Pardon my drool.
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Ridley Scott’s Alien is a classic of the genre, and a huge inspiration on damn near every science fiction film that followed it. It’s a film that hits every single note it strives for, from a tight, nerve-wracking script, to a top-notch cast, to amazing visual effects and model work. It’s that last element that we’re most interested in today, as Alien visual effects miniatures artist Jon Sorensen has shared a bounty of incredible behind-the-scenes images from Scott’s film. You’ll want to find a bib, because these babies are going to make some of you drool.
In addition to Alien, Sorensen worked on other iconic Seventies and Eighties films such as The Empire Strikes Back, Outland, and Time Bandits. Sorensen posted some 80 images from Alien on his “Recollections of Alien” website, and they are simply amazing, especially in this era when CGI is often leaned on as a default crutch. As good as CGI has become, there’s just something visceral about an actual, practical model, and some of the best genre movies out these days use a combination of the two techniques to create a greater overall effect.
Sorensen shares his recollections about working on Alien over on the website, and also explains why he decided to share these images after all this time:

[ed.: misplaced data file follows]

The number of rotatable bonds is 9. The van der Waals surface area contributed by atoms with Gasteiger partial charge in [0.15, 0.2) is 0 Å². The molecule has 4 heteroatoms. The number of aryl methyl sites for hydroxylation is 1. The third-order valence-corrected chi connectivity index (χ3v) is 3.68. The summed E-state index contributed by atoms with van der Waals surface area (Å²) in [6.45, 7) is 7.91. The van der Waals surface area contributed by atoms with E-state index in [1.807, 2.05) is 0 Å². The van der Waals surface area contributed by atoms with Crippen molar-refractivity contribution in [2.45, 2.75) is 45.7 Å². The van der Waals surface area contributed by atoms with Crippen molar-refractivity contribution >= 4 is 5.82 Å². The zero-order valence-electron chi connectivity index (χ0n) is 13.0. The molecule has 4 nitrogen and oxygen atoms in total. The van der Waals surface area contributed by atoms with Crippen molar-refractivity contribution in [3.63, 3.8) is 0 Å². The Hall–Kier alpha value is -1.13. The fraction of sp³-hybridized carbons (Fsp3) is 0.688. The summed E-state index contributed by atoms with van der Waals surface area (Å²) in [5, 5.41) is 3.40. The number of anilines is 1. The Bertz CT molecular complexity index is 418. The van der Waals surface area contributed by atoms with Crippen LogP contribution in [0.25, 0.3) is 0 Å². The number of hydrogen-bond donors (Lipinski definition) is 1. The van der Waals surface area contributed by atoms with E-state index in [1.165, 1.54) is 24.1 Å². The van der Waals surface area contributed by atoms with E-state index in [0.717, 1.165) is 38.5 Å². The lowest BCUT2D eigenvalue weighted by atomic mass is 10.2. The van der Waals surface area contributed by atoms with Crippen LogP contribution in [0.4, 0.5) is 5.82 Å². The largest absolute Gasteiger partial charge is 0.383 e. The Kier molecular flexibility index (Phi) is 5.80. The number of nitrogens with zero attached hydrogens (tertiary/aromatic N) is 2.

It is with great pleasure I introduce this website display transparencies I took whilst working on ALIEN (1979) and have carried around for over 34 years. The value of them is not only historical but also inspirational. The originals of these images are destined for the French Cinematheque in Paris. It seemed important to preserve them … nothing will ever replicate the experience we had on ALIEN, which remains a highly influential science fiction film whose fanbase just grows and grows with every passing year. A film which could only ever be done, for the first time, once. I would also like to dedicate this collection to my colleagues on the ALIEN miniatures unit, particularly to the memory of those who are no longer with us.
The collection of photos shows off everything from the Nostromo vessel itself, to the surface of LV-426, to the unmistakable crashed alien vessel, designed by the legendary H.R. Giger. What’s most striking about some of these things is realizing just how big some of the so-called “miniatures” were. Case in point, here’s the underside of one of the Nostromo models.
We’re including a selection from Sorensen’s gallery here, but be sure to click over to his website to see the rest, and read his explanations of each shot. And I really should have taken my own advice about the bib…